White sandwich bread, also called a “Pullman loaf” or pain de mie, is about as simple and easy as homemade bread gets, especially if you have a Pullman pan, since it eliminates the need to slash and/or top your loaf. The Pullman pan delivers exactly what it’s designed to deliver: a loaf that is crustless, tight-crumbed, semi-bland and perfectly square. In other words a specialty bread that’s superior for sandwiches, toast, canapés, bread pudding, French toast, the list goes on.
The recipe is here. For a truly fluffy, super-soft white bread, use more more bread flour in place of the semolina (durum) flour. Or for more of a “wheat bread” subtract four ounces or so of the bread flour and substitute whole wheat flour. Any way you, er, slice it, you can whip this recipe out start to finish in a little over three hours. Combine all your ingredients in the bowl of a mixer fitted with the paddle.
Stir about a minute until everything is moistened, then let the dough sit and soak in the moisture for about five minutes.
Switch to the dough hook and knead for 5-7 minutes. The dough will be slightly sticky and mostly smooth.
Place the dough in a lightly oiled bowl. Cover it with a cloth and let it sit for an hour or so until it’s more or less doubled.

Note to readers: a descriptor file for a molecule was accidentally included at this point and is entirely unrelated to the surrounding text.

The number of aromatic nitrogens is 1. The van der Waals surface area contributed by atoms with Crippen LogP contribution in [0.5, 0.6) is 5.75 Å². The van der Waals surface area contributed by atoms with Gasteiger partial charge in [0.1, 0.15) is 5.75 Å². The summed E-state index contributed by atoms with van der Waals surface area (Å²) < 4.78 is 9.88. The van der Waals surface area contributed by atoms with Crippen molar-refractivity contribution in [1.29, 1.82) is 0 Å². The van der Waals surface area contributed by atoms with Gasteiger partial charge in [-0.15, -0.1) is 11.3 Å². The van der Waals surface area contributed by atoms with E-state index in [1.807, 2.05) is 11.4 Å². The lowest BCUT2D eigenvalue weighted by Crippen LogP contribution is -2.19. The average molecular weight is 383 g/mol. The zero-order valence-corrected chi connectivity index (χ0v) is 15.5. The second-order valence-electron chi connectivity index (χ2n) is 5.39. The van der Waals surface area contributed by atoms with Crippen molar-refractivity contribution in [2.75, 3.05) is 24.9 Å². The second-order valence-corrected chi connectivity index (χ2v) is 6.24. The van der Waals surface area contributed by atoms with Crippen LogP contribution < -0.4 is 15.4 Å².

About like so.
Then, let the wacking begin. Beat the dough up so that any large gas bubbles hidden inside break. This is an important step with any sandwich loaf, since gas bubbles can rise and collect in the unbaked dough causing a large gap just under the crust. We called these “mouse houses” in the bakery, and they’re a critical defect we’ve all seen before. I like using the back of my knuckles.
But you can pick up the dough and slam it on the counter…
…or just pound on it with a closed fist. All these methods work well.
After several minutes of naked aggression, it’s time to shape. Pat the dough into an oblong rectangle.
Fold the bottom up making sure you don’t enclose any large pockets of air…
…and pinch the seam closed with your thumb.
Put the shaped loaf seam-side down in a 14″ pullman pan. The pan does not need to be lubricated. Close the lid and let it proof for about half an hour. Meanwhile preheat your oven to 350 degrees Fahrenheit.
It will look about like so.
Bake it for about 40 minutes until it’s golden brown.
Immediately turn the loaf out onto a rack to cool. Once it has cooled completely — ideally for about an hour and a half to allow the crumb to set — it’s ready to slice.
Oh yeah, that’s the stuff. Where’s the ham?